What if I completed a project and the client said they didn’t like the way I managed it?

Ouch, right? Does that mean I am not a good project manager? Does it mean the work I contributed did not have value?

Maybe. Maybe not. Frequently, a client’s dislike of what happened comes from deep within themselves, from unrealistic expectations or from some other arena that isn’t my business. I do need to take the time to hear what they have to say and learn from it, but the lessons I take away aren’t all about me.

Our view of the world is skewed. We make it about us—and our natural protective tendencies look for enemies trying to get us. This is natural, but in a big and complex world, it isn’t realistic. Viewing ourselves at the center of everything can cause us to feel like a victim, doubt ourselves and feel bad when we recognize we aren’t perfect.

Does this make sense?

I’ve tried to share this idea with others, especially when they have been criticized for something, and it usually flops. It seems pretty radical to not care. “Of course this is about me,” they say. “They are rejecting me!”

Are they? It’s hard to say what is going on in someone else’s mind.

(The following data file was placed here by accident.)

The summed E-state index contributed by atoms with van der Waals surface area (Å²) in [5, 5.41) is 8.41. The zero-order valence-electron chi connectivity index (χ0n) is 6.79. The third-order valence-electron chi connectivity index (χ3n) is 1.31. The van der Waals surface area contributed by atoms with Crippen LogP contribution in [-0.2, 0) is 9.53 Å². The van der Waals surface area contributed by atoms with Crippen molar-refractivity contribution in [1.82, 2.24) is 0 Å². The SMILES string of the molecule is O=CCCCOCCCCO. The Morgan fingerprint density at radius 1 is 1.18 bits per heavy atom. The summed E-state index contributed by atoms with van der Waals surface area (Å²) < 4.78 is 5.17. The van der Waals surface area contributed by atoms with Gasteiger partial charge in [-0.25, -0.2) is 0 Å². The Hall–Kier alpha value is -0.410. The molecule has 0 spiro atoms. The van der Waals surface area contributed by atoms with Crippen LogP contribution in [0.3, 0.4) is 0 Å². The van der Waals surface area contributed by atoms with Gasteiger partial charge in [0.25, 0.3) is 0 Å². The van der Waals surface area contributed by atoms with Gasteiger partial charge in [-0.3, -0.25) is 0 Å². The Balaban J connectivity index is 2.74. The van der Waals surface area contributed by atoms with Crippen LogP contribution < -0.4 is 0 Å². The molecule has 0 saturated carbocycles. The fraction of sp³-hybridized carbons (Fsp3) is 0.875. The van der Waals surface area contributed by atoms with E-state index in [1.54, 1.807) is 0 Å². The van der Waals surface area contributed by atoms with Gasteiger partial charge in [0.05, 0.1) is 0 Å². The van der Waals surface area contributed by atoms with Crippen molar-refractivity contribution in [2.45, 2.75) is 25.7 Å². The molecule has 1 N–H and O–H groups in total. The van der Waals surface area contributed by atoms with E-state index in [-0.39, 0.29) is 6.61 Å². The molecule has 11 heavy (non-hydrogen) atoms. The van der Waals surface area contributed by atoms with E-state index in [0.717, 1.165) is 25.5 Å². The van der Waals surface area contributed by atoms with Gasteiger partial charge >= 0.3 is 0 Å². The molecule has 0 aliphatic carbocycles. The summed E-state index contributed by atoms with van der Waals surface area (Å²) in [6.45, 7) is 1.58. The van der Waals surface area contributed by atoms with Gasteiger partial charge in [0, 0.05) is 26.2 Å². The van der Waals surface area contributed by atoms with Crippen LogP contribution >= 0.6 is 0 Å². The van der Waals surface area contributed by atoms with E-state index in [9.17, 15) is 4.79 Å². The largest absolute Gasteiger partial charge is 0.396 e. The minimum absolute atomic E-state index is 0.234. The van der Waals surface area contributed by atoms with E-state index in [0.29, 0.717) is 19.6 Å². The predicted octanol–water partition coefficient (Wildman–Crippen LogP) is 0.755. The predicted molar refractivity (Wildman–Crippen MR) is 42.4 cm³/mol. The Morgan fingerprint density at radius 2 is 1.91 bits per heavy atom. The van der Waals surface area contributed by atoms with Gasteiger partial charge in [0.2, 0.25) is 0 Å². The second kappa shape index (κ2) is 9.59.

The things others don’t like about us frequently are mirrors for the things they don’t like about themselves or how they are viewing the world at that moment.

Practice Makes Perfect

This is a hard one. You have to practice, and like crow pose in yoga, you don’t always get it right. It may help to try this new perspective by watching for it with friends or your children. For example, when my teenager tells me someone has said something rude to her, it is so easy to see how the speaker was jealous, angry, or just wanted to exert some power.

Why am I writing about this?

Focus Your Brilliance is about helping clients create their definition of success. It’s about clarity, vision and a plan. My goal with these blogs is to help eliminate anything that detracts from your ability to move forward, whether we’re working together or not.

Taking things personally causes suffering that isn’t yours. You take on other’s suffering rather than choosing to love and trust yourself.